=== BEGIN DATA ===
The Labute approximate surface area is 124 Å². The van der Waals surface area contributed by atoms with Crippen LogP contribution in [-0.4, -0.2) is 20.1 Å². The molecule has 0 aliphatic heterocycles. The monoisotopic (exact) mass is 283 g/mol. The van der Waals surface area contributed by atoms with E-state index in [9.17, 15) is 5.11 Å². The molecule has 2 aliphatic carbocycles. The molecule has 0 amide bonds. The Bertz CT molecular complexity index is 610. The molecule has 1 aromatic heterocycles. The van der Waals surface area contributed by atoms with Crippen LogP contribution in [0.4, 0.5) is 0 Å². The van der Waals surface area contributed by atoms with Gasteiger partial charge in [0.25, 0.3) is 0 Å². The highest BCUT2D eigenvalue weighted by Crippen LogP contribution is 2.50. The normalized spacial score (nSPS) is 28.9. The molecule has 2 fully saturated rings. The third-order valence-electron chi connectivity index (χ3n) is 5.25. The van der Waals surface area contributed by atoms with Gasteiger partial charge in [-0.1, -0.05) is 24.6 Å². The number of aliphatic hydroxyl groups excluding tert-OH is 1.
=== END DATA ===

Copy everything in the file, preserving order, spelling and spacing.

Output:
The Labute approximate surface area is 124 Å². The van der Waals surface area contributed by atoms with Crippen LogP contribution in [-0.4, -0.2) is 20.1 Å². The molecule has 0 aliphatic heterocycles. The monoisotopic (exact) mass is 283 g/mol. The van der Waals surface area contributed by atoms with E-state index in [9.17, 15) is 5.11 Å². The molecule has 2 aliphatic carbocycles. The molecule has 0 amide bonds. The Bertz CT molecular complexity index is 610. The molecule has 1 aromatic heterocycles. The van der Waals surface area contributed by atoms with Crippen LogP contribution in [0.4, 0.5) is 0 Å². The van der Waals surface area contributed by atoms with Gasteiger partial charge in [0.25, 0.3) is 0 Å². The highest BCUT2D eigenvalue weighted by Crippen LogP contribution is 2.50. The normalized spacial score (nSPS) is 28.9. The molecule has 2 fully saturated rings. The third-order valence-electron chi connectivity index (χ3n) is 5.25. The van der Waals surface area contributed by atoms with Gasteiger partial charge in [-0.1, -0.05) is 24.6 Å². The number of aliphatic hydroxyl groups excluding tert-OH is 1.